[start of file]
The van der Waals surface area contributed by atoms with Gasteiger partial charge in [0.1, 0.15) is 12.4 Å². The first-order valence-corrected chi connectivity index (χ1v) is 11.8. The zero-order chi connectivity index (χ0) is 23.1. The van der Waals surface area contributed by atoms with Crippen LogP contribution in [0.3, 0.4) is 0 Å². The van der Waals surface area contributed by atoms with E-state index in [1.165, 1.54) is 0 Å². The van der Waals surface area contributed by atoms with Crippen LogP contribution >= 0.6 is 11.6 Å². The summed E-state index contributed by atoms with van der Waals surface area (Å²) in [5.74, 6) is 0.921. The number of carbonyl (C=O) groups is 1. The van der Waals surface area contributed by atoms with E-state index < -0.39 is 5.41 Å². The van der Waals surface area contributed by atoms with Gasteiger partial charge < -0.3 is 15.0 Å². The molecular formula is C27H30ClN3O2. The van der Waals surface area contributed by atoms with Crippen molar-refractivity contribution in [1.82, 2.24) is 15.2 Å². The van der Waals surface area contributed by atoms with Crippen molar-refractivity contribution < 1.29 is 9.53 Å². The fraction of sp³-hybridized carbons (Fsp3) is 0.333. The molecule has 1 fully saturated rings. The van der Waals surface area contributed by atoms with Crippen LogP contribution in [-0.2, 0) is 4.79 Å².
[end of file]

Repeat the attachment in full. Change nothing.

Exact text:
The van der Waals surface area contributed by atoms with Gasteiger partial charge in [0.1, 0.15) is 12.4 Å². The first-order valence-corrected chi connectivity index (χ1v) is 11.8. The zero-order chi connectivity index (χ0) is 23.1. The van der Waals surface area contributed by atoms with Crippen LogP contribution in [0.3, 0.4) is 0 Å². The van der Waals surface area contributed by atoms with E-state index in [1.165, 1.54) is 0 Å². The van der Waals surface area contributed by atoms with Crippen LogP contribution >= 0.6 is 11.6 Å². The summed E-state index contributed by atoms with van der Waals surface area (Å²) in [5.74, 6) is 0.921. The number of carbonyl (C=O) groups is 1. The van der Waals surface area contributed by atoms with E-state index < -0.39 is 5.41 Å². The van der Waals surface area contributed by atoms with Gasteiger partial charge < -0.3 is 15.0 Å². The molecular formula is C27H30ClN3O2. The van der Waals surface area contributed by atoms with Crippen molar-refractivity contribution in [1.82, 2.24) is 15.2 Å². The van der Waals surface area contributed by atoms with Crippen molar-refractivity contribution < 1.29 is 9.53 Å². The fraction of sp³-hybridized carbons (Fsp3) is 0.333. The molecule has 1 fully saturated rings. The van der Waals surface area contributed by atoms with Crippen LogP contribution in [-0.2, 0) is 4.79 Å².